Like a Dragon: Infinite Wealth is the series at its very best

It’s easy to get breathless talking about Like a Dragon: Infinite Wealth.

There’s so much going on in the eighth mainline entry in the series formerly known as Yakuza. Infinite Wealth would be a generation-best RPG if we were here to discuss the excellent turn-based gameplay, the huge array of different jobs and skills that characters can take on, and the compelling sun-soaked adventure.

But it’s so much more than that. Sega‘s RPG is incredibly mechanically rich, has so much side content that you could literally spend 100+ hours strolling around Hawaii and not see everything, and it’s also simply one of the weirdest games we’ve ever played.  And even after all of that, it’s the way it pays tribute to the Like a Dragon/Yakuza series as a whole that makes Like a Dragon: Infinite Wealth such a victory lap, and a can’t-miss RPG.

Infinite Wealth is a turn-based RPG. Following the genre change with Yakuza: Like a Dragon and now a total series title change into Like a Dragon: Infinite Wealth, we’re firmly in a new era for Kamurocho’s finest. Speaking of, our hero is still Ichiban Kasuga, a happy-go-lucky former Yakuza who turned his back on the world of organized crime, no matter how often it threatens to draw him back in.

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Like a Dragon: Infinite Wealth (Xbox)
Like a Dragon: Infinite Wealth (PS5)

We meet back up with Kasuga following the events of the previous game, now attempting to put his life and the lives of former Yakuza members back together. After a short spell in Japan, the plot sends Kasuga to Hawaii, a brand new destination for the series, which serves as the game’s main hub world.  However, when Kasuga arrives, he realizes that the tendrils of the Yakuza can stretch across the Pacific, and he’s soon back to throwing people through tables and smashing them over the head with a barbed-wire bat.

Like a Dragon: Infinite Wealth’s turned-based combat allows players to move their character around set areas to gain advantages in battle. For example, if you attack an enemy from the back, they’ll take more damage. Similarly, you can attack an enemy, throwing them towards another enemy, which will knock that second enemy down. This becomes essential in crowded fights, as a well-placed kick can send a group flying. Similarly, when an enemy goes to attack you, you can press a button to guard yourself.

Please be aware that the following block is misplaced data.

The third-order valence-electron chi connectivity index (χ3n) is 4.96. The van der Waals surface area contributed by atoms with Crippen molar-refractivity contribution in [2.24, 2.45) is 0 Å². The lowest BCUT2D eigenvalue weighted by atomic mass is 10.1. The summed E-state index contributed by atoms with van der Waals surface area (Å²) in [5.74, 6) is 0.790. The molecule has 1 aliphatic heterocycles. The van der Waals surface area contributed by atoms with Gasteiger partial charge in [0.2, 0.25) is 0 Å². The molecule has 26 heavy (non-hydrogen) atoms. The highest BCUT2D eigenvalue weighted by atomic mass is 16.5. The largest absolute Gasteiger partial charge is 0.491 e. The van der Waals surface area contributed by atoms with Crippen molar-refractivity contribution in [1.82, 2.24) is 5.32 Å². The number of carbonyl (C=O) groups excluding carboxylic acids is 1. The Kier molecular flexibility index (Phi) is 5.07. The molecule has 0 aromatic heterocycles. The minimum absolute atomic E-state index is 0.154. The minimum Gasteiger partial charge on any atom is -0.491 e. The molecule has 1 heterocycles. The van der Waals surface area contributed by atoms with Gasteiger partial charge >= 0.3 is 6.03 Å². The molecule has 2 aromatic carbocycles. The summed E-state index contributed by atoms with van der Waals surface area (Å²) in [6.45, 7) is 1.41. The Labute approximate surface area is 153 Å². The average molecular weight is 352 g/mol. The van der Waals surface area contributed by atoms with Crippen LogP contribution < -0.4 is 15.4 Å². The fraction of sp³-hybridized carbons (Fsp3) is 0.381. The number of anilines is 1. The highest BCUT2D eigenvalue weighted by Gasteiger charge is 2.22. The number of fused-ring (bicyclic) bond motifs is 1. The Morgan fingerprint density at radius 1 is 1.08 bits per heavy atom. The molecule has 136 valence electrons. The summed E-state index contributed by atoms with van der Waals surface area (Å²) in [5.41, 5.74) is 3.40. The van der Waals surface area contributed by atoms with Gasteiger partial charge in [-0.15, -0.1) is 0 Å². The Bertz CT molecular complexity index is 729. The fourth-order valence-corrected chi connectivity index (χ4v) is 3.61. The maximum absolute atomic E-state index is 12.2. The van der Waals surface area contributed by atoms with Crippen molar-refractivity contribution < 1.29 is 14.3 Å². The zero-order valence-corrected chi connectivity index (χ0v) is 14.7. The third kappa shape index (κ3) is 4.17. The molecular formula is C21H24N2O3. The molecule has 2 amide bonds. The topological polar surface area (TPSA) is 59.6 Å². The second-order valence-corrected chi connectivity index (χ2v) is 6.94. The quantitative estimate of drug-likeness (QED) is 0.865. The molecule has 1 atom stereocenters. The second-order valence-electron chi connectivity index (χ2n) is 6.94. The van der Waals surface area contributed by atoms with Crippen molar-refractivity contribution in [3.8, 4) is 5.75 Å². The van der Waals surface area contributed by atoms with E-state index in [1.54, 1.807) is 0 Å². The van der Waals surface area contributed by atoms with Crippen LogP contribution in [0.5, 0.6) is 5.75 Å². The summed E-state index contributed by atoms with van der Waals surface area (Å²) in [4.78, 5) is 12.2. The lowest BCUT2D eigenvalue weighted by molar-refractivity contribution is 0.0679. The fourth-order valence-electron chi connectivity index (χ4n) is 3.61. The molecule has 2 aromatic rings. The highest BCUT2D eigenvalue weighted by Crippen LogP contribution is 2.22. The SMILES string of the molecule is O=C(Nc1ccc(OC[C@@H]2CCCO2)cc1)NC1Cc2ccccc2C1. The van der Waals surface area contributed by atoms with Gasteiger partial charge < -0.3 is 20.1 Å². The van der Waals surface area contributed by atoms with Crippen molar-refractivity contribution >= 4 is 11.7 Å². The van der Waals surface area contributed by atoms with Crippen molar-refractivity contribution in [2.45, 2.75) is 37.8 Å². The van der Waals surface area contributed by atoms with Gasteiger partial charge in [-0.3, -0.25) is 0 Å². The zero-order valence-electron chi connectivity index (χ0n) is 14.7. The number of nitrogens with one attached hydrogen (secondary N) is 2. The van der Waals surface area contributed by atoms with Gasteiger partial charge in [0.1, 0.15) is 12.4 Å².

Do this with the right timing and you’ll significantly dull the impact of the attack.  While the combat starts off simple, the game later introduces elemental attacks, such has one taxi driver character who can electrocute enemies with car batteries, or a character who can lower enemy attack stats with a novelty bottle of perfume. The animations are all extremely inventive, and keep the battles feeling fresh.

The game is consistently difficult but never overbearingly so. It strikes a great balance between having to pay attention, and not having to heal every character after every fight. Boss fights are very tough, with some of them taking us several hours, but if you take the time to explore your party, you’ll find that the game has often just provided you with the exact party member that can solve that particular problem.